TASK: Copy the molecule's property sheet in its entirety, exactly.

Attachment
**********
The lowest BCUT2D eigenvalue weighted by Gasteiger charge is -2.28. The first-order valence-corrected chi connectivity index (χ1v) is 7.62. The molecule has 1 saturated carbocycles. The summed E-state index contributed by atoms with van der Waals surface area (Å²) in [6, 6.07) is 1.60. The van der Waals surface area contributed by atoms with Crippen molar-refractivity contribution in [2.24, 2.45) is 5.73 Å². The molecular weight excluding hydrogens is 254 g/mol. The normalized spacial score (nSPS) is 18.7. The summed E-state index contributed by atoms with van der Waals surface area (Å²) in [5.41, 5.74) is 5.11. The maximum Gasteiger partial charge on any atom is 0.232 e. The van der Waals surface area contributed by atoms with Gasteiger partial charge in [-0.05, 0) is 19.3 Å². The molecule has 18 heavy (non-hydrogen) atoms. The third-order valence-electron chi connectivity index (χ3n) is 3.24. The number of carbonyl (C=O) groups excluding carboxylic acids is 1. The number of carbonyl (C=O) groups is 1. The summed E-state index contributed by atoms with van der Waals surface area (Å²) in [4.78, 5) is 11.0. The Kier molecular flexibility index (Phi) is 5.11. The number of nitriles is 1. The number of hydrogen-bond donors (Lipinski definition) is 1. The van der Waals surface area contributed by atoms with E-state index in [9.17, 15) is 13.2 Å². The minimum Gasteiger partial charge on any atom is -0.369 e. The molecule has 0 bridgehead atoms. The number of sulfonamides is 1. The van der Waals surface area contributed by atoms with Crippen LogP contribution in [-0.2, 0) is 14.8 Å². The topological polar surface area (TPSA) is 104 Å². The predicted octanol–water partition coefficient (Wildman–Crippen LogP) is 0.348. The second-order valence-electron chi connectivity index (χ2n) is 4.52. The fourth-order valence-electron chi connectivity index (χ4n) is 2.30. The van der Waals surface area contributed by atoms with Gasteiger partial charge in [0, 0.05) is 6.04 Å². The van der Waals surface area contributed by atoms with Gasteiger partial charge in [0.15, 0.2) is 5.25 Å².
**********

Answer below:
The lowest BCUT2D eigenvalue weighted by Gasteiger charge is -2.28. The first-order valence-corrected chi connectivity index (χ1v) is 7.62. The molecule has 1 saturated carbocycles. The summed E-state index contributed by atoms with van der Waals surface area (Å²) in [6, 6.07) is 1.60. The van der Waals surface area contributed by atoms with Crippen molar-refractivity contribution in [2.24, 2.45) is 5.73 Å². The molecular weight excluding hydrogens is 254 g/mol. The normalized spacial score (nSPS) is 18.7. The summed E-state index contributed by atoms with van der Waals surface area (Å²) in [5.41, 5.74) is 5.11. The maximum Gasteiger partial charge on any atom is 0.232 e. The van der Waals surface area contributed by atoms with Gasteiger partial charge in [-0.05, 0) is 19.3 Å². The molecule has 18 heavy (non-hydrogen) atoms. The third-order valence-electron chi connectivity index (χ3n) is 3.24. The number of carbonyl (C=O) groups excluding carboxylic acids is 1. The number of carbonyl (C=O) groups is 1. The summed E-state index contributed by atoms with van der Waals surface area (Å²) in [4.78, 5) is 11.0. The Kier molecular flexibility index (Phi) is 5.11. The number of nitriles is 1. The number of hydrogen-bond donors (Lipinski definition) is 1. The van der Waals surface area contributed by atoms with E-state index in [9.17, 15) is 13.2 Å². The minimum Gasteiger partial charge on any atom is -0.369 e. The molecule has 0 bridgehead atoms. The number of sulfonamides is 1. The van der Waals surface area contributed by atoms with Crippen LogP contribution in [-0.2, 0) is 14.8 Å². The topological polar surface area (TPSA) is 104 Å². The predicted octanol–water partition coefficient (Wildman–Crippen LogP) is 0.348. The second-order valence-electron chi connectivity index (χ2n) is 4.52. The fourth-order valence-electron chi connectivity index (χ4n) is 2.30. The van der Waals surface area contributed by atoms with Gasteiger partial charge in [0, 0.05) is 6.04 Å². The van der Waals surface area contributed by atoms with Gasteiger partial charge in [0.15, 0.2) is 5.25 Å².